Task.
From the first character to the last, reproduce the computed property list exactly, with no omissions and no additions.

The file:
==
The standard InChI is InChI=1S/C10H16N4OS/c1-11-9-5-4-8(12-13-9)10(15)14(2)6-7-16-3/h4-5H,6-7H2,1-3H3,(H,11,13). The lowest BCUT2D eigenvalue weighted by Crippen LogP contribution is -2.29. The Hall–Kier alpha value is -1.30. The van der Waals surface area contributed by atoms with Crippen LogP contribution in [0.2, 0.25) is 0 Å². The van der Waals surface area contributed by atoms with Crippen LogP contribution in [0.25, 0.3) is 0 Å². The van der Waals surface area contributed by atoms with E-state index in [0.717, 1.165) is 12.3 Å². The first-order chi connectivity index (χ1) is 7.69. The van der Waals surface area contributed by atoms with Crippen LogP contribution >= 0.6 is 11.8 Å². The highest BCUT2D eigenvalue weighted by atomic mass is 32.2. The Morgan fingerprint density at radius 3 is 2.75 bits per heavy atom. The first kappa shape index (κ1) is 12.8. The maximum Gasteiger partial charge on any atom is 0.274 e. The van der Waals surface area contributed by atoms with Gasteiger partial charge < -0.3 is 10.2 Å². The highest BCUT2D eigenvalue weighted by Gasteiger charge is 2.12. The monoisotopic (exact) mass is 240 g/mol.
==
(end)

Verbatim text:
The standard InChI is InChI=1S/C10H16N4OS/c1-11-9-5-4-8(12-13-9)10(15)14(2)6-7-16-3/h4-5H,6-7H2,1-3H3,(H,11,13). The lowest BCUT2D eigenvalue weighted by Crippen LogP contribution is -2.29. The Hall–Kier alpha value is -1.30. The van der Waals surface area contributed by atoms with Crippen LogP contribution in [0.2, 0.25) is 0 Å². The van der Waals surface area contributed by atoms with Crippen LogP contribution in [0.25, 0.3) is 0 Å². The van der Waals surface area contributed by atoms with E-state index in [0.717, 1.165) is 12.3 Å². The first-order chi connectivity index (χ1) is 7.69. The van der Waals surface area contributed by atoms with Crippen LogP contribution >= 0.6 is 11.8 Å². The highest BCUT2D eigenvalue weighted by atomic mass is 32.2. The Morgan fingerprint density at radius 3 is 2.75 bits per heavy atom. The first kappa shape index (κ1) is 12.8. The maximum Gasteiger partial charge on any atom is 0.274 e. The van der Waals surface area contributed by atoms with Gasteiger partial charge < -0.3 is 10.2 Å². The highest BCUT2D eigenvalue weighted by Gasteiger charge is 2.12. The monoisotopic (exact) mass is 240 g/mol.